Federal financial regulators finalized an $8.5 billion deal with 10 mortgage servicing companies to compensate eligible homeowners harmed by the foreclosure crisis.

The deal, announced by the Office of the Comptroller of Currency and Federal Reserve, effectively replaces the prolonged independent foreclosure review process with a one-time settlement to compensate impacted homeowners.

The deal, which is the second major servicing settlement in two years, is not an admission of guilt and essentially replaces the independent foreclosure review process that was criticized for being too costly and time consuming. The focus is to compensate borrowers financially and move on.

The prolonged independent foreclosure review process that government regulators imposed on some of the largest servicers back in 2011 is now being replaced with a financial payout to cover eligible borrowers.

The deal covers the following servicing shops: Aurora, Bank of America (BAC), Citibank (C), JPMorgan Chase (JPM), MetLife Bank (MET), PNC (PNC), Sovereign, SunTrust (STI), U.S. Bank (USB) and Wells Fargo (WFC).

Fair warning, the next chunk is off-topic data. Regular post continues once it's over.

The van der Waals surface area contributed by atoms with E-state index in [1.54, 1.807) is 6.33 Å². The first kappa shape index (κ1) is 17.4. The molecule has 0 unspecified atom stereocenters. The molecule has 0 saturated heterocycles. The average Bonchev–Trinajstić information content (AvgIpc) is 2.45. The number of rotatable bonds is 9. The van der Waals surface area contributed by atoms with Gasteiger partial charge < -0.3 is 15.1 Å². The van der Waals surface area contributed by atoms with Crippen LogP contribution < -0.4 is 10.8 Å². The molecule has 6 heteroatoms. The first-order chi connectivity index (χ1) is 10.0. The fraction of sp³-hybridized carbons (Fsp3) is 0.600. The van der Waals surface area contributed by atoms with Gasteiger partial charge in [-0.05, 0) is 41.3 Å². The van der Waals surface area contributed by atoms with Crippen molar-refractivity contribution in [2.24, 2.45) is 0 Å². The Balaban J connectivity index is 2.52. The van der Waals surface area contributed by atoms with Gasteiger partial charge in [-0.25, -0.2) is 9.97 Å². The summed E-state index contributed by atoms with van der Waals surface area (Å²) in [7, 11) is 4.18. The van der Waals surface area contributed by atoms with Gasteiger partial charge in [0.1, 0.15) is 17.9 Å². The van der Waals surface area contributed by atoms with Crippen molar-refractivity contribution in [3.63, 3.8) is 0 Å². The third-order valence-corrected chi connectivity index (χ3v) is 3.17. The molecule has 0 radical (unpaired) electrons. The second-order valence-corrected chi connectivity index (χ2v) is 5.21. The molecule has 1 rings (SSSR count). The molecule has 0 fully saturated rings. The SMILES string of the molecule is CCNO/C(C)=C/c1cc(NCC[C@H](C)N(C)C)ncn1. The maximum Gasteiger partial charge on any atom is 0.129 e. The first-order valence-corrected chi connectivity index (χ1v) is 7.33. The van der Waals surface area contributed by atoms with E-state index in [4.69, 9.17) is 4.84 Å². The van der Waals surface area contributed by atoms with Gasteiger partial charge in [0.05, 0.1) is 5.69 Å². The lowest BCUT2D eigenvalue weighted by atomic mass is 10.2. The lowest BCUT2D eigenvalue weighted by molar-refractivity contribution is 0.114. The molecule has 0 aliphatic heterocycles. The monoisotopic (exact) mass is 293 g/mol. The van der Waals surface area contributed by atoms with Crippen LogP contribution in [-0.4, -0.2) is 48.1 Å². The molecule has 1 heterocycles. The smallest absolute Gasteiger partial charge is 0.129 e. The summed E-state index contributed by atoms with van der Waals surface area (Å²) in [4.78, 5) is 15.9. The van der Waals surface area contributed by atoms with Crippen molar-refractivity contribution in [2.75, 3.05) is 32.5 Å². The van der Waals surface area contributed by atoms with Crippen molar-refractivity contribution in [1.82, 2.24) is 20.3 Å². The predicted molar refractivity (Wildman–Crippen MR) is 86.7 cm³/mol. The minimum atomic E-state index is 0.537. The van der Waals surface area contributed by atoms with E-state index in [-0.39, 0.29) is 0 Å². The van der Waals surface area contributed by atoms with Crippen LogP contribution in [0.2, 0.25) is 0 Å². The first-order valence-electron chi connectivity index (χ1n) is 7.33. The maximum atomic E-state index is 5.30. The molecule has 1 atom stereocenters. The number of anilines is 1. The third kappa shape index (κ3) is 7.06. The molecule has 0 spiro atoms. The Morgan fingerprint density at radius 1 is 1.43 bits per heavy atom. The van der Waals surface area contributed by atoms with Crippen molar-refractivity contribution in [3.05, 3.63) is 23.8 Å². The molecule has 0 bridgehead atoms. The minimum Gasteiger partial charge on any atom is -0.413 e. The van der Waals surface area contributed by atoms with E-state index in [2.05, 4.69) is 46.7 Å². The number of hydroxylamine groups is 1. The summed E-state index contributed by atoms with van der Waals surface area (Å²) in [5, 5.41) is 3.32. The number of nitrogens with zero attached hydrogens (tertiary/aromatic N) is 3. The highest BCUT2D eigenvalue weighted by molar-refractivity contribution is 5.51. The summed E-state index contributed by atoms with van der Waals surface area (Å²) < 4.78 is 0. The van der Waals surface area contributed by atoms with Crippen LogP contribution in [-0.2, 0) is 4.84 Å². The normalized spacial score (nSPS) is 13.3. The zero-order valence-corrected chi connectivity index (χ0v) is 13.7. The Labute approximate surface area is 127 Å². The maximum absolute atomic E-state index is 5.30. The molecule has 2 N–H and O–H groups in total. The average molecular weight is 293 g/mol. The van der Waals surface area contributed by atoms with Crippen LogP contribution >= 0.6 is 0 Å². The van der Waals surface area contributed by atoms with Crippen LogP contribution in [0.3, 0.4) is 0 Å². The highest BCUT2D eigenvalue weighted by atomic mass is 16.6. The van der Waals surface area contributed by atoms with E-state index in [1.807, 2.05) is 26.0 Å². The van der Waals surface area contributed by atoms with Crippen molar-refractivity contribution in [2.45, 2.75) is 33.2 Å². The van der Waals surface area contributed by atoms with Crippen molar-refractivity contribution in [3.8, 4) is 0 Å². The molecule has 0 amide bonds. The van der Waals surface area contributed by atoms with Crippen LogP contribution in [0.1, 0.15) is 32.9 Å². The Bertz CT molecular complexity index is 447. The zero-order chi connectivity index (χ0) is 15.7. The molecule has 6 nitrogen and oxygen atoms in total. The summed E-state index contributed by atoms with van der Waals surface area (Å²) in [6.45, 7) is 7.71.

As part of the agreement, the 10 servicers will provide $3.3 billion in direct payments to borrowers who may have been impacted by deficient mortgage servicing practices. Another $5.2 billion in assistance will fund loan modifications and forgiveness of deficiency judgments, the regulators said.

The deal received approval from the Federal Housing Finance Agency. In addition, FHFA has approved the transfer of servicing for roughly one million loans from Bank of America to specialty servicers. 

"Resolving these issues at this time is in the best interest of taxpayers and reduces uncertainty in the nation’s mortgage finance market," said Edward DeMarco, FHFA Acting Director. "This is a major step forward in resolving issues from the past and providing greater certainty in the marketplace, which remain critical FHFA goals as conservator."

The payments will cover servicers that entered into enforcement actions with prudential regulators back in April 2011. Originally, 14 servicers settled with the OCC. Regulators are still working on a potential deal with the remaining servicing shops.

"We have learned a great deal from the reviews that have been conducted to date," said Comptroller of the Currency Thomas Curry. "However, it has become clear that carrying the process through to its conclusion would divert money away from the impacted homeowners and also needlessly delay the dispensation of compensation to affected borrowers."

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